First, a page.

At a hearing before the D.C. Council today, which is also the two-year anniversary of the first passenger trip of the D.C. Streetcar, the District Department of Transportation (DDOT) will testify about a new challenge for the system. In responses prepared in advance of the hearing, the Department discusses problems acquiring replacement parts for the fleet of cars. These problems will require additional maintenance costs to D.C. Streetcars. D.C. should end this costly free program that few riders choose to use.
The D.C. Streetcar system currently has one small segment in operation, from Union Station to the H Street corridor. Construction costs for this segment were about $200 million and annual operations cost another $8 million, but the Streetcar is free to riders.
Even without fares, ridership has disappointed and remains confined to people in the narrow geographic area where the Streetcar operates. Since it began operation, total monthly passengers peaked in October 2017 at about 115,000 in total ridership, but this has fallen back to less than 88,000 in January 2018. Average weekday ridership was only about 3,000 in January. Even these lackluster numbers are artificially high due to ridership during the Women’s March that took place that month, which was the system’s second-busiest day ever.
Despite the lackluster performance and high cost in terms of resources, the D.C. Streetcar has multiple planned extensions. The most immediate would be an extension further east to the Benning Road Metro station, which is currently expected to be in service in 2024. This extension would reportedly cost more than $200 million when related costs for roadway and bridge alterations are included. Eventually, the line would be expanded further west all the way to Georgetown, with an estimated price tag of $400 million. These additional expansions would take multiple years and add significant costs, for little actual benefit.
The problems with ridership and costs were anticipated even before the system was in operation, as previous articles for E21 made clear. The issues with fleet maintenance and repair reveal a new potential source of trouble for the streetcar system.
The new problem identified in the D.C. government’s testimony is the difficulty in obtaining the parts needed to repair and maintain the six cars in the current fleet. Three of the cars were procured from an international vendor, and the other three from a supplier in Oregon that is no longer in business. This could mean that the DDOT will not be able to acquire the parts it needs to maintain and repair its fleet.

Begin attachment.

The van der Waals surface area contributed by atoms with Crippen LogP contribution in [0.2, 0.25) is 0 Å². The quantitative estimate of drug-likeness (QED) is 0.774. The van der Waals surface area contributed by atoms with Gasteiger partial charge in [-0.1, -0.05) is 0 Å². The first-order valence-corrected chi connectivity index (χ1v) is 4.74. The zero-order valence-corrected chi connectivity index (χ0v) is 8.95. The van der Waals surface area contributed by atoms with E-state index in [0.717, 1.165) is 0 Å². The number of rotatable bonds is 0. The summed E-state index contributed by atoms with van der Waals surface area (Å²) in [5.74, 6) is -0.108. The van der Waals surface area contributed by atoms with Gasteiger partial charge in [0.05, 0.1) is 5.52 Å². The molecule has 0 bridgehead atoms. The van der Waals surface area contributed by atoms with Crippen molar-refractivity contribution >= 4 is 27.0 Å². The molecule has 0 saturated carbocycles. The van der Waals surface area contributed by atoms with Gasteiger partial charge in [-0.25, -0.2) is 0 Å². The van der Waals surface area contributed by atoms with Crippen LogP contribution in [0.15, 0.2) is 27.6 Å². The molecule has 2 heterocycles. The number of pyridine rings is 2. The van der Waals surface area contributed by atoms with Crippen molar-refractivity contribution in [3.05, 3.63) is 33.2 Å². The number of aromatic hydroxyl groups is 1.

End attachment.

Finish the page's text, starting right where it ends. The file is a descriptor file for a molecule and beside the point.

Due to these constraints, in its testimony the Department states that over the long term it will explore strategies that consider “the feasibility of disposal of the current fleet.” Streetcars are designed to be in service for multiple years, to it is possible that the current fleet will be able to continue to operate for some time even with the procurement problems.
The draft DDOT Streetcar Spending Plan would require $35 million for the acquisition of new streetcars beginning around 2020 to service the planned streetcar expansions. If the DDOT determines that part acquisition for the existing fleet is going to be a substantial problem, it might need to replace those cars sooner than anticipated, which would add millions more to projected procurement costs.
Despite these new problems, the DDOT confirmed it had no immediate plans to do something as drastic as introducing a fare for the streetcar and charging people to use it, as is the case with almost all other forms of transportation. Even the Georgetown line of the D.C. Circulator, a bus that services Georgetown and surrounding neighborhoods, costs $1. The DDOT does not want to charge users for maintaining and operating the system so as to encourage more ridership, which remains stubbornly anemic.
Instead, the Department would only consider developing a strategy and timeline for fare collection closer to the rollout of the Benning Road extension, which is not projected to take place for another six years.
Even with a fare collection system in place, the low ridership, which would likely fall further in response to the introduction of a fare, likely means that streetcar operating costs would continue to be a drain on the District’s finances.
The costs spent on the Streetcar cannot be recouped, but that does not mean that the DC government should sink more funds into an unnecessary project. The government should close the Streetcar and focus on the Metro, which is in dire need of repair.
The District’s problems should serve as an object lesson to other places. Even before the Streetcar was operational, Arlington County canceled its own planned streetcar project that would have cost approximately $500 million. The latest in the series of problems plaguing the D.C. system should give other places another reason to think twice before moving forward with their own streetcar plans.
The District faces significant resource constraints and real transit needs, as do many places throughout the country. They would all be better served if they avoided diverting scarce resources to expensive, ineffectual streetcars.
Charles Hughes is a policy analyst at the Manhattan Institute. Follow him on Twitter @CharlesHHughes.
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